277

Is there a way to limit the depth of a recursive file listing in linux?

The command I'm using at the moment is:

ls -laR > dirlist.txt

But I've got about 200 directories and each of them have 10's of directories. So it's just going to take far too long and hog too many system resources.

All I'm really interested in is the ownership and permissions information for the first level subdirectories:

drwxr-xr-x 14 root   root  1234 Dec 22 13:19 /var/www/vhosts/domain1.co.uk  
drwxr--r-- 14 jon    root  1234 Dec 22 13:19 /var/www/vhosts/domain1.co.uk/htdocs  
drwxr--r-- 14 jon    root  1234 Dec 22 13:19 /var/www/vhosts/domain1.co.uk/cgi-bin  
drwxr-xr-x 14 root   root  1234 Dec 22 13:19 /var/www/vhosts/domain2.co.uk  
drwxr-xrwx 14 proftp root  1234 Dec 22 13:19 /var/www/vhosts/domain2.co.uk/htdocs  
drwxr-xrwx 14 proftp root  1234 Dec 22 13:19 /var/www/vhosts/domain2.co.uk/cgi-bin  
drwxr-xr-x 14 root   root  1234 Dec 22 13:19 /var/www/vhosts/domain3.co.uk  
drwxr-xr-- 14 jon    root  1234 Dec 22 13:19 /var/www/vhosts/domain3.co.uk/htdocs  
drwxr-xr-- 14 jon    root  1234 Dec 22 13:19 /var/www/vhosts/domain3.co.uk/cgi-bin  
drwxr-xr-x 14 root   root  1234 Dec 22 13:19 /var/www/vhosts/domain4.co.uk  
drwxr-xr-- 14 jon    root  1234 Dec 22 13:19 /var/www/vhosts/domain4.co.uk/htdocs
drwxr-xr-- 14 jon    root  1234 Dec 22 13:19 /var/www/vhosts/domain4.co.uk/cgi-bin

EDIT:

Final choice of command:

find -maxdepth 2 -type d -ls >dirlist
  • 2
    Could you also something like ls -la /var/www/vhosts/*? – KevinO Jan 29 '16 at 19:10
402

Checkout the -maxdepth flag of find

find . -maxdepth 1 -type d -exec ls -ld "{}" \;

Here I used 1 as max level depth, -type d means find only directories, which then ls -ld lists contents of, in long format.

  • 2
    Since the OP wants to know the permissions of the directories themselves, you should add the -d option to ls. – Peter van der Heijden Dec 22 '10 at 13:39
  • @Peter van der Heijden: I just wrote the find part to solve his main problem. Anyway thanks I'm adding it. – Alberto Zaccagni Dec 22 '10 at 13:42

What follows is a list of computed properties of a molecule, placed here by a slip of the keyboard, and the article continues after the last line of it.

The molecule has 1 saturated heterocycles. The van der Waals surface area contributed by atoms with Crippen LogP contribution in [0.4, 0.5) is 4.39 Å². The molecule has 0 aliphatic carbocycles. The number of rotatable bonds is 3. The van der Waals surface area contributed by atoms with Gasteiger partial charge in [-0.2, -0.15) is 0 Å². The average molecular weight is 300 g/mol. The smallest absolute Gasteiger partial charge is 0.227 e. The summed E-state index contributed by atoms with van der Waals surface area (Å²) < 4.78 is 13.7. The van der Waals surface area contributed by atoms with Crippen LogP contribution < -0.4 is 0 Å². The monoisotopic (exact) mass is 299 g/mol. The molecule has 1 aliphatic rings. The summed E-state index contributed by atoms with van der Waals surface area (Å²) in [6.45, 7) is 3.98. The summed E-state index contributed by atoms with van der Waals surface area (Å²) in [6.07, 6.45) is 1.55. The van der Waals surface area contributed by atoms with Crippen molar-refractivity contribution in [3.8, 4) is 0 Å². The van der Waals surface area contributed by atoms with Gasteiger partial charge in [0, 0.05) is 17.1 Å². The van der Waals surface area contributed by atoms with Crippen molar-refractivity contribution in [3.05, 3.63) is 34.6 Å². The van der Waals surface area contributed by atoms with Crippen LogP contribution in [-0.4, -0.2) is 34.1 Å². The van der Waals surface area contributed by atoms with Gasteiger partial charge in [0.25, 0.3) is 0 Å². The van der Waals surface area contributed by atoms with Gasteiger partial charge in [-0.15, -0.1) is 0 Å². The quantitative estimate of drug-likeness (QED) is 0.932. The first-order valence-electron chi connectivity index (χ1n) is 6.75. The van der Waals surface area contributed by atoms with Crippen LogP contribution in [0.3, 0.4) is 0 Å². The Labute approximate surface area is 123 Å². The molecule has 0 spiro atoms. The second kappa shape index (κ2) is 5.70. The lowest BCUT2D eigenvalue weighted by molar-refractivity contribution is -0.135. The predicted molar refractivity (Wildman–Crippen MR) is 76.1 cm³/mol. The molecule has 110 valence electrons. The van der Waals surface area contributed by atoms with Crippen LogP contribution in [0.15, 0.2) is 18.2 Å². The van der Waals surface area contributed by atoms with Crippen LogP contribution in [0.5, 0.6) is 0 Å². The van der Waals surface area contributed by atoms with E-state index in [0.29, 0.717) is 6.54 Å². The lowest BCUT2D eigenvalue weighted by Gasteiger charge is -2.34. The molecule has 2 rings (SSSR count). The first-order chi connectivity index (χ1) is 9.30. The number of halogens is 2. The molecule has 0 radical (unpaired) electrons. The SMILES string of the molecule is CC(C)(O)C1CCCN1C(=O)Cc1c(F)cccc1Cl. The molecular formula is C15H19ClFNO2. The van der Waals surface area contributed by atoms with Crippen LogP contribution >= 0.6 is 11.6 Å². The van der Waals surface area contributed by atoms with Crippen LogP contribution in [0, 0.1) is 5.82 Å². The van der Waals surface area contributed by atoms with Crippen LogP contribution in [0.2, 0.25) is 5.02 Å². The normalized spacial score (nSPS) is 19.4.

• 1
    I use -print0 and xargs -0 a lot. Example: find . -maxdepth 1 -type d -print0 | xargs -0 ls -d – Chris K Mar 16 '14 at 21:53
  • 2
    Running ls with find just seems wrong somehow.... :-) – jpaugh Apr 21 '16 at 16:01
  • 2
    Oh yes, definitely it looks wrong know, it didn't though 6 years ago :D I've already commented on stackoverflow.com/a/25618630/57095 that it should be the accepted answer. – Alberto Zaccagni Apr 21 '16 at 16:53
71

Make use of find's options

There is actually no exec of /bin/ls needed;

Find has an option that does just that:

find . -maxdepth 2 -type d -ls

To see only the one level of subdirectories you are interested in, add -mindepth to the same level as -maxdepth:

find . -mindepth 2 -maxdepth 2 -type d -ls


Use output formatting

When the details that get shown should be different, -printf can show any detail about a file in custom format; To show the symbolic permissions and the owner name of the file, use -printf with %M and %u in the format.

I noticed later you want the full ownership information, which includes the group. Use %g in the format for the symbolic name, or %G for the group id (like also %U for numeric user id)

find . -mindepth 2 -maxdepth 2 -type d -printf '%M %u %g %p\n'

This should give you just the details you need, for just the right files.

I will give an example that shows actually different values for user and group:

$ sudo find /tmp -mindepth 2 -maxdepth 2 -type d -printf '%M %u %g %p\n'
drwx------ www-data  www-data /tmp/user/33
drwx------ octopussy root     /tmp/user/126
drwx------ root      root     /tmp/user/0
drwx------ siegel    root     /tmp/user/1000
drwxrwxrwt root      root     /tmp/systemd-[...].service-HRUQmm/tmp

(Edited for readability: indented, shortened last line)


Notes on performance

Although the execution time is mostly irrelevant for this kind of command, increase in performance is large enough here to make it worth pointing it out:

Not only do we save creating a new process for each name - a huge task - the information does not even need to be read, as find already knows it.

  • 7
    This should be the accepted answer, much better than mine. – Alberto Zaccagni Apr 4 '16 at 12:12
  • 1
    @AlbertoZaccagni I guess we like short answers to quickly get things working. – anddero Aug 16 '17 at 13:09
52

tree -L 2 -u -g -p -d

Prints the directory tree in a pretty format up to depth 2 (-L 2). Print user (-u) and group (-g) and permissions (-p). Print only directories (-d). tree has a lot of other useful options.

  • 8
    tree is love. tree is life. – yosefrow Feb 2 '17 at 17:53

Your Answer

By clicking "Post Your Answer", you acknowledge that you have read our updated terms of service, privacy policy and cookie policy, and that your continued use of the website is subject to these policies.

Not the answer you're looking for? Browse other questions tagged or ask your own question.